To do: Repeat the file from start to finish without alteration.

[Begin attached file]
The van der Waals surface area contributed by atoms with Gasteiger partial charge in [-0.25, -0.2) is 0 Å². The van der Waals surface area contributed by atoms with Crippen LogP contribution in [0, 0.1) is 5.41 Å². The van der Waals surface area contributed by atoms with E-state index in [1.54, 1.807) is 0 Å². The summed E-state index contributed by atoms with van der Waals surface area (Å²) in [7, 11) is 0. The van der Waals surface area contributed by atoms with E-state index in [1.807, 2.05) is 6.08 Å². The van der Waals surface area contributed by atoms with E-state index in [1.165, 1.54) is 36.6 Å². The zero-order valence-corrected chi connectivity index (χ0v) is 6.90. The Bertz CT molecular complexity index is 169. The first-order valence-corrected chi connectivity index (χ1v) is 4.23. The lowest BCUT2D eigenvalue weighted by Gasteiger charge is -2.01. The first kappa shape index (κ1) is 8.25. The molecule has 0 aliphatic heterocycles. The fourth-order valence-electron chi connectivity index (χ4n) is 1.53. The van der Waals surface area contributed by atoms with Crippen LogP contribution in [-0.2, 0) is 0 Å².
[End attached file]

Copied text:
The van der Waals surface area contributed by atoms with Gasteiger partial charge in [-0.25, -0.2) is 0 Å². The van der Waals surface area contributed by atoms with Crippen LogP contribution in [0, 0.1) is 5.41 Å². The van der Waals surface area contributed by atoms with E-state index in [1.54, 1.807) is 0 Å². The summed E-state index contributed by atoms with van der Waals surface area (Å²) in [7, 11) is 0. The van der Waals surface area contributed by atoms with E-state index in [1.807, 2.05) is 6.08 Å². The van der Waals surface area contributed by atoms with E-state index in [1.165, 1.54) is 36.6 Å². The zero-order valence-corrected chi connectivity index (χ0v) is 6.90. The Bertz CT molecular complexity index is 169. The first-order valence-corrected chi connectivity index (χ1v) is 4.23. The lowest BCUT2D eigenvalue weighted by Gasteiger charge is -2.01. The first kappa shape index (κ1) is 8.25. The molecule has 0 aliphatic heterocycles. The fourth-order valence-electron chi connectivity index (χ4n) is 1.53. The van der Waals surface area contributed by atoms with Crippen LogP contribution in [-0.2, 0) is 0 Å².